Even as we sail past the inevitable wisecrack (“You’re the genuine article”), a pregnant A and her husband THE are climbing the Alps, where they pass the time by wondering what to call their child. No sooner have they decided than we are briskly on to B, calmly eating “buttered bread, burnt bacon, and blackberries from a little bowl,” while being immersed in a world of fonts and social cliques where having or not having a serif is, as with Oblio’s lack of a point in Harry Nilsson’s The Point!, a big deal.

Peacock, a much-published poet living in Toronto, made a splash in 2010 with The Paper Garden: Mrs. Delany Begins Her Life’s Work at 72. Both a reflection on Peacock’s own life and an exploration of that of Mary Granville Pendarves Delany, who began at 72 in the late 18th century to create intricate images of flowers from cut paper, the book benefited from beautiful reproductions of Delany’s work. This time round, it is Vancouver-area illustrator Kara Kosaka whose clever, colourful collages (this alliteration is catching) imagine a U floating in a clockwork dream and, under I, butterflies whose bodies are lower-case Is. The images simultaneously ground Peacock’s flights of fancy—hey, these letters are real—and, echoing the photorealism of the best dreams, mirror the unbridled imagination of the stories.

Peacock occasionally strays from the traditional rules of the alphabet-book format. There is no N in the N chapter, but rather a chamber trio of NO (a violin), NOT (a viola) and NEVER (a cello). The chapter on X does indeed star X, who has just undergone a quadruple bypass and is wondering how an X can mark her spot, but, apart from a mention of Xanadu, there is no dogged attempt to pile on words beginning with X. Peacock prefers the less showy exaggerate, excite and exile.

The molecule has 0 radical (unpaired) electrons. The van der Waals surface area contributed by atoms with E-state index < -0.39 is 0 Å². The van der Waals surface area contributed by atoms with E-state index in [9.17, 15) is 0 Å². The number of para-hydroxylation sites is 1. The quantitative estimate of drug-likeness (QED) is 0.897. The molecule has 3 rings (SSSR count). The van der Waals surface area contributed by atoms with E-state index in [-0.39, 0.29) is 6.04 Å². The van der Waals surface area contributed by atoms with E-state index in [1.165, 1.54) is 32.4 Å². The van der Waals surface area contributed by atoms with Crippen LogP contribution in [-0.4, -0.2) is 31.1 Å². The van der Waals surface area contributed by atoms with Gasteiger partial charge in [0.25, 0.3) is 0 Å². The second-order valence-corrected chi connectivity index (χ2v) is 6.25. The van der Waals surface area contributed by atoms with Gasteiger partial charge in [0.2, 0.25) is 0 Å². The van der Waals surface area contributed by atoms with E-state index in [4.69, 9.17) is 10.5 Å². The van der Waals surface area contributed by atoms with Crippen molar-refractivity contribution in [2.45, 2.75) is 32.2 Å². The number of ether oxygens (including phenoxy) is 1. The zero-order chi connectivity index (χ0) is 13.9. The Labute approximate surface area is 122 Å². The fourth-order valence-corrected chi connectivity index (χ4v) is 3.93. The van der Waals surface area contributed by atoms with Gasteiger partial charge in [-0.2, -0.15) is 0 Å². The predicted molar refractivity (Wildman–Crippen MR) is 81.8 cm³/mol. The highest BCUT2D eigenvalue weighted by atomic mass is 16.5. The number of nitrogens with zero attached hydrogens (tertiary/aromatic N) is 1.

Being a poet, she has made P a poet, who, as his lover sleeps, composes a haiku involving a poppy, a penis and a peony. “After he calligraphed the puzzle of passion across the page, he woke the one in the pond of pink silk, and they proved it on the futon.” Sex insinuates itself into several chapters, although oddly enough not into S or X.

Throughout, Peacock delights in the sound of words, to the point that the interplay of labials and fricatives is on occasion more compelling than the narrative. Consider the tale of the regular S and the italic S, who meet while on military patrol and discover a shared memory of falling asleep to the sound of a dishwasher. “Instead of mollusks jostling in the undertow of a depth bomb, plates rattled in the swoosh of their dishwashers, S-curves of waves from the whirling sprinklers inside a kitchen appliance, the tide heated from the dials.” This is a book to be read aloud at the slightest provocation.

In a cute touch, some of the letters make return visits. In the chapter on T, in which T is a tree, A and THE wander by with their child in a stroller. In the chapter on Z, the letters make an appearance in reverse alphabetical order, with F “fainting next to a heavy-eyed E” in the wake of “Ns who had ztopped nudging and Ms who had ztopped merging.” The whole gang is together again, ready to take on the Encyclopædia Britannica, all those individual ztruggles at a ztandztill.

Warren Clements wrote the Word Play column for The Globe and Mail from 1996 to 2012. His latest book is How to Get to Heaven and Back: A Romp Through a Century of Movies and TV Series about Heaven, Hell and Reincarnation (Nestlings Press, 2014).